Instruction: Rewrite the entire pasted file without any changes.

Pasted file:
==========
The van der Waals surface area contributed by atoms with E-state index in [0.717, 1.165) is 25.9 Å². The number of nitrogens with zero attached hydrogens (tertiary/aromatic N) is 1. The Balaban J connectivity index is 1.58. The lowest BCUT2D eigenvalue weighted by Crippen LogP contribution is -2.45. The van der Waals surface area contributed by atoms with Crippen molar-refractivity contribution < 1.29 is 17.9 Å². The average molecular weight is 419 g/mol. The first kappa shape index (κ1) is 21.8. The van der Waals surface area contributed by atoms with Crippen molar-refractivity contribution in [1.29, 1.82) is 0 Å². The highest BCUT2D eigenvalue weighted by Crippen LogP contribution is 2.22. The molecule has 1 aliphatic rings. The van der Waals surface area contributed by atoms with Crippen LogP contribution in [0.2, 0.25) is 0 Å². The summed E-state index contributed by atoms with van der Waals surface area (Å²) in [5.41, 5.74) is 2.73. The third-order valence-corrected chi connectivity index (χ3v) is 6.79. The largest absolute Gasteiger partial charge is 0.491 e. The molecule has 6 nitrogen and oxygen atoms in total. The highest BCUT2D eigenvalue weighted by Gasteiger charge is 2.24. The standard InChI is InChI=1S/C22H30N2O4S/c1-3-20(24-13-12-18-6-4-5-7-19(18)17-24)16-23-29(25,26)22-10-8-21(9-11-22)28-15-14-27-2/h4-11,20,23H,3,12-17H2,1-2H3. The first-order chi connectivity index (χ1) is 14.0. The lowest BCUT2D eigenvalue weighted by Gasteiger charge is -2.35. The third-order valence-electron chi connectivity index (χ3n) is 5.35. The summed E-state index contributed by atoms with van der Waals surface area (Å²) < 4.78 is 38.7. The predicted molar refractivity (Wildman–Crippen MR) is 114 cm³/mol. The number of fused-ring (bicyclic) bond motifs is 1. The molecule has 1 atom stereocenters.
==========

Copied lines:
The van der Waals surface area contributed by atoms with E-state index in [0.717, 1.165) is 25.9 Å². The number of nitrogens with zero attached hydrogens (tertiary/aromatic N) is 1. The Balaban J connectivity index is 1.58. The lowest BCUT2D eigenvalue weighted by Crippen LogP contribution is -2.45. The van der Waals surface area contributed by atoms with Crippen molar-refractivity contribution < 1.29 is 17.9 Å². The average molecular weight is 419 g/mol. The first kappa shape index (κ1) is 21.8. The van der Waals surface area contributed by atoms with Crippen molar-refractivity contribution in [1.29, 1.82) is 0 Å². The highest BCUT2D eigenvalue weighted by Crippen LogP contribution is 2.22. The molecule has 1 aliphatic rings. The van der Waals surface area contributed by atoms with Crippen LogP contribution in [0.2, 0.25) is 0 Å². The summed E-state index contributed by atoms with van der Waals surface area (Å²) in [5.41, 5.74) is 2.73. The third-order valence-corrected chi connectivity index (χ3v) is 6.79. The largest absolute Gasteiger partial charge is 0.491 e. The molecule has 6 nitrogen and oxygen atoms in total. The highest BCUT2D eigenvalue weighted by Gasteiger charge is 2.24. The standard InChI is InChI=1S/C22H30N2O4S/c1-3-20(24-13-12-18-6-4-5-7-19(18)17-24)16-23-29(25,26)22-10-8-21(9-11-22)28-15-14-27-2/h4-11,20,23H,3,12-17H2,1-2H3. The first-order chi connectivity index (χ1) is 14.0. The lowest BCUT2D eigenvalue weighted by Gasteiger charge is -2.35. The third-order valence-electron chi connectivity index (χ3n) is 5.35. The summed E-state index contributed by atoms with van der Waals surface area (Å²) < 4.78 is 38.7. The predicted molar refractivity (Wildman–Crippen MR) is 114 cm³/mol. The number of fused-ring (bicyclic) bond motifs is 1. The molecule has 1 atom stereocenters.